Each entry describes the characteristics of a transition and indicates a next transition that can be followed after the current transition. In addition, the organization of the entries in grammar 500 indicates how the transitions are structurally related. In particular, transitions that extend from a same state are grouped as contiguous entries in grammar 500. The last entry for a state includes a bit flag in a LAST field 904 that indicates that the transition is the last transition extending from that state. By using this technique, the present invention does not have to explicitly describe the states. Instead, the states may be inferred.

In particular, any transition that enters a state makes an indirect reference to the state by indicating that the next transition that can be followed is the first transition that extends from the state. This is done by placing the index of the next transition in NEXT ARC field 906 of the current transition entry. All of the transitions that leave the state can then be found by reading each entry from this first entry to the first entry that has the last flag set in LAST field 904. Thus, simply by specifying one transition that can follow the current transition, a current transition entry is able to indicate all possible transitions that can be followed after the current transition.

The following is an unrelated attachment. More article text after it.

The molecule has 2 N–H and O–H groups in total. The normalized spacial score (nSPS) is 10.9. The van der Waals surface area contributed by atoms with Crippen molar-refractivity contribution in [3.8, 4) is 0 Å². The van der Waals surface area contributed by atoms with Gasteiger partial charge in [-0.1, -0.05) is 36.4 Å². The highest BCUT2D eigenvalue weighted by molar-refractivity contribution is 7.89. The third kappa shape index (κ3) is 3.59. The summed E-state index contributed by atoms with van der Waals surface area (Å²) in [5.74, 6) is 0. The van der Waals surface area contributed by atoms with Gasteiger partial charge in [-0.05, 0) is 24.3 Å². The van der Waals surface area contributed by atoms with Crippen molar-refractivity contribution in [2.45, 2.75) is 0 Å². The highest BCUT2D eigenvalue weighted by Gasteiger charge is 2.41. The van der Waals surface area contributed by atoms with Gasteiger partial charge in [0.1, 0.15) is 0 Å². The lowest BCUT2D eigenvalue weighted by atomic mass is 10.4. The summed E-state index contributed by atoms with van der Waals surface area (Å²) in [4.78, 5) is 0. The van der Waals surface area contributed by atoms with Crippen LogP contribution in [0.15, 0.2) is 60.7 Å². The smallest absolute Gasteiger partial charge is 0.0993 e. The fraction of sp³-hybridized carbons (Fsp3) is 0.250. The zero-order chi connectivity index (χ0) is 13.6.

By not making direct reference to the states themselves, the present invention greatly reduces the space occupied by the grammar.

Each transition entry also includes a content index value, which appears as WORD/RULE INDEX 900 in FIG. 9. The content index designates a word or rule that is associated with the transition. If a rule is associated with the transition, INDEX 900 is an index into rule entries 532. By multiplying the index by the fixed size of each rule entry, the location of the rule entry can be easily determined. If a word is associated with the transition, INDEX 900 provides an offset into word string 520. In particular, the word offset indicates the number of characters and nulls to the first character of the word in the word string. For example, a word that begins at the twelfth character in the word string would have a word offset of “12”. A bit flag in RULE REF field 902 indicates whether INDEX field 900 contains an index to a rule or an offset to a word.